On Travel Writing

Spilled Ink Issue 79 Jul, 2010

A good travel story begins by paying attention to your readers: what they want,need, seek and enjoy. The story line should be unique and targeted. Writing to audience means paying attention to six important questions: Who, What, Where, How, When and Why.

Who are your readers? ECS readers include expatriate residents of Nepal (mostly new to the country), as well as many Nepalese. You must know what they want, so ask them:  informally, on the street, at receptions, in their homes, or anywhere else that the topic of ‘living in Nepal’ comes up. Listen to them, every chance you get. What do they want to read? Entertaining, informative pieces about interesting places and events. Where should you take them? On a fascinating and informative journey in words and pictures. How do they get there? Describe the options. When is the best time to go? Tell them the advantages/disadvantages of various seasons. And When is the best time (for you) publish? For travel writing it’s in season, or just ahead of the season. in Nepal: right after the monsoon if writing about a winter trip, or in spring if about summer. Why read it? Now that’s the question! Right off, you’ll need a clever ‘lea-in’ or ‘hook’ to a story that is relevant, entertaining, informative, convincing, accurate and error-free, about an interesting destination.

Consider Pokhara. The trick is to take the general notion and tease out specific topics. First, jot down what a visitor needs to know; e.g., ‘The best time to visit’, ‘Best places to stay’, ‘Good places to eat’, ‘Beating the crowds to the annual Pokhara Festival’, and so forth. Doing several articles is smart: the more you sell, the more you earn. Now, take your short, unfocused list and try to make it more unique and specific. Ask yourself: How do I focus it? then highlight specific topics.

For example, there are several day hikes that start right from Lakeside. How about: ‘Three day hikes from your guesthouse gate’ (e.g., one to the World Peace Stupa, another to Sarankot, and maybe one from Sarankot to Naudanda, or vice versa.)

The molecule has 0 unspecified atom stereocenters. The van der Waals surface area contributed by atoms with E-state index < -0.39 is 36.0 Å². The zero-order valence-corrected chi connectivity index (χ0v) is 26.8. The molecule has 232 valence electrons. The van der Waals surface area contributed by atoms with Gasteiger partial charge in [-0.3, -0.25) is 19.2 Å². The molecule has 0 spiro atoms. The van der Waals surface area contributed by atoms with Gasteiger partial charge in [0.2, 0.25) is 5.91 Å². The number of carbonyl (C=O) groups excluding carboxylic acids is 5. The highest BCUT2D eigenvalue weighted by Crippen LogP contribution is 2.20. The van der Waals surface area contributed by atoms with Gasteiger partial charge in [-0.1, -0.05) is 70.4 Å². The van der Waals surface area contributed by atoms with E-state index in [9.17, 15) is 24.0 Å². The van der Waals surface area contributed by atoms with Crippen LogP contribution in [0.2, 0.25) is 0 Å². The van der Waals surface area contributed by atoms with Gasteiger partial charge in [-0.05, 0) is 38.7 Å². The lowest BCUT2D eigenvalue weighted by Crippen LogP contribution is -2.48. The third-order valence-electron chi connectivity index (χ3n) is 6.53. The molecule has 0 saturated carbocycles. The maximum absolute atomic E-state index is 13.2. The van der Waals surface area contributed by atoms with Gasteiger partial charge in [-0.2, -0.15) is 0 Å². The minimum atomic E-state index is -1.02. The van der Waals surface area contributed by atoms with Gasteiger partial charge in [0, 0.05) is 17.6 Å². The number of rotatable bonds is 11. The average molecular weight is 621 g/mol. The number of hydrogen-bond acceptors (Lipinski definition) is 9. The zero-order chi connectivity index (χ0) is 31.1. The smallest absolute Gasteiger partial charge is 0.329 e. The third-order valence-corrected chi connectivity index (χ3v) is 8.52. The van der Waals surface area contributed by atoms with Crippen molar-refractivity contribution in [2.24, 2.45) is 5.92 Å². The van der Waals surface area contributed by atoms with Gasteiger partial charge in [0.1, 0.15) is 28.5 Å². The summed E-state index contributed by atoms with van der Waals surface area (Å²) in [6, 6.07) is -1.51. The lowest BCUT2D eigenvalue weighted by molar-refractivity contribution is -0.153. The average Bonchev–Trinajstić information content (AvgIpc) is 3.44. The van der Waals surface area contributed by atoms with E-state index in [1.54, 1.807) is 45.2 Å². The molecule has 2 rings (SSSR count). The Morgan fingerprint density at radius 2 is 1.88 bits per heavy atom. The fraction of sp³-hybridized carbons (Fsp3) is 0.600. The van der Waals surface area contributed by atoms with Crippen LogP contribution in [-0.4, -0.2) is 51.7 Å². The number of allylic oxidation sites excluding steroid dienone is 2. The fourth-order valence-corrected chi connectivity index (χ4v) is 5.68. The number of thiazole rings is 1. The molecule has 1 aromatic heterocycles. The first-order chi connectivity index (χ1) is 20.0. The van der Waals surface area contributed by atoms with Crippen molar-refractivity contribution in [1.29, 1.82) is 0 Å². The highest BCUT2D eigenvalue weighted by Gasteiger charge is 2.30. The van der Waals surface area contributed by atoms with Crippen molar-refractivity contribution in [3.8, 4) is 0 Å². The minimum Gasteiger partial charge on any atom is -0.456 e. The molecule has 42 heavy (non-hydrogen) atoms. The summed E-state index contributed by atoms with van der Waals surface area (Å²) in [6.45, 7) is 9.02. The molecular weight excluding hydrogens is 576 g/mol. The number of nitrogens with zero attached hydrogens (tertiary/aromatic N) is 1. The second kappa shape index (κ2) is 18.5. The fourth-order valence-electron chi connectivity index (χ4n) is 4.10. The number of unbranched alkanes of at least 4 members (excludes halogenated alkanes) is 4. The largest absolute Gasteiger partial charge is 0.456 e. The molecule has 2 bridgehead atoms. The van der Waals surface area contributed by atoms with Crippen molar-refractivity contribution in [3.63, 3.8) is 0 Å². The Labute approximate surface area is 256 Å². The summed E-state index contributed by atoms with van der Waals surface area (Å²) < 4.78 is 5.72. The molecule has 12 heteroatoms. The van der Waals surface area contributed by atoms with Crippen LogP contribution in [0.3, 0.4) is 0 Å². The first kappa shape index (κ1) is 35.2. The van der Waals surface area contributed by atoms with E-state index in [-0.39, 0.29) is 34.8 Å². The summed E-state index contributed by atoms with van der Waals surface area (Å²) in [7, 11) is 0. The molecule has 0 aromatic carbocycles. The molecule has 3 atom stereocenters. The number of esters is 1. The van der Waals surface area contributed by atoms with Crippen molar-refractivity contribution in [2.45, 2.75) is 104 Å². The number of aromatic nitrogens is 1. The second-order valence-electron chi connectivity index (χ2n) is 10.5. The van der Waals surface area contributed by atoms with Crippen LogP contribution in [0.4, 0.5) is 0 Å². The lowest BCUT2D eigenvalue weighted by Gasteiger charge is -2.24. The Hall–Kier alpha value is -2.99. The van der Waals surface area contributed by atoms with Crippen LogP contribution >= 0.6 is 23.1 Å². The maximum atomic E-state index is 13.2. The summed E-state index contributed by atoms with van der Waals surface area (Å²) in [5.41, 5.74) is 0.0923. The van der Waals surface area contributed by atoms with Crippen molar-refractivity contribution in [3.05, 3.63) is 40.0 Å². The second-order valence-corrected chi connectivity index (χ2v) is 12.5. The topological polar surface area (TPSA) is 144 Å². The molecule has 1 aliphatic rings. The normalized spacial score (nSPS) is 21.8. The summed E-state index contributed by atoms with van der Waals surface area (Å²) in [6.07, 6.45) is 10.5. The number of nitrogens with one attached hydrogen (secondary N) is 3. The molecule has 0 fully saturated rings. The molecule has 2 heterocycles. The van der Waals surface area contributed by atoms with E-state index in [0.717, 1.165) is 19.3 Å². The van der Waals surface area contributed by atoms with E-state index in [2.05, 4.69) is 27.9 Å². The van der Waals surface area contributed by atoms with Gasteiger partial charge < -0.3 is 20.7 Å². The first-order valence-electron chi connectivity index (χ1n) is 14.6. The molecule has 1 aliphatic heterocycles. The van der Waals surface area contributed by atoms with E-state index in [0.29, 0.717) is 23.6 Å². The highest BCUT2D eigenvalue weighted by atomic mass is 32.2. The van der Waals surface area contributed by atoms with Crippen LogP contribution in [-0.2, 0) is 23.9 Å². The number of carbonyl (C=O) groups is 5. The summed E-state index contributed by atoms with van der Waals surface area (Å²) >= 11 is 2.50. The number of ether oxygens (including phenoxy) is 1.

For the shopper: ‘What to look for in Pokhara’s Lakeside shops’...
For the bargain hunter: ‘Budget guesthouses off Lakeside Road’...
For the gourmet traveler: ‘Pokhara’s great bakeries & coffee shops’...
For the avid reader: ‘Treasure hunting in Lakeside’s little bookshops’...
For the adventurer, consider articles on boating, hang-gliding, horse-riding,
biking, hiking, etc., all with superb photo-ops.

Plan your own trip carefully, to get all the details. Then you can write short reviews on places to stay, eat, shop, or whatever. Readers are always interested in sound advice from someone in the know (make that you!). In a sidebar, tell them ‘How to get there’ (tourist bus, taxi, private car or plane, with costs). Years ago, I walked it overland in seven days, but that’s unlikely to appeal to many of today’s readers.

To write something more than just ‘A nice hotel by the lake’ story you’ll need to highlight the unique and extraordinary. Try these: ‘A relaxing retreat at Lakeside’, ‘Pokhara’s rural charm with great mountain views’, and ‘Three Lakeside restaurants with good taste and charm’...

Pokhara’s Lakeside tourist mecca has a lot to offer. It’s up to you, the writer, to tell who (your readers) the what (to look for, to do, to see), and the where, when, why and how. And while you’re at it have some fun!
Good Writing.

Don Messerschmidt can be contacted at don.editor@gmail.com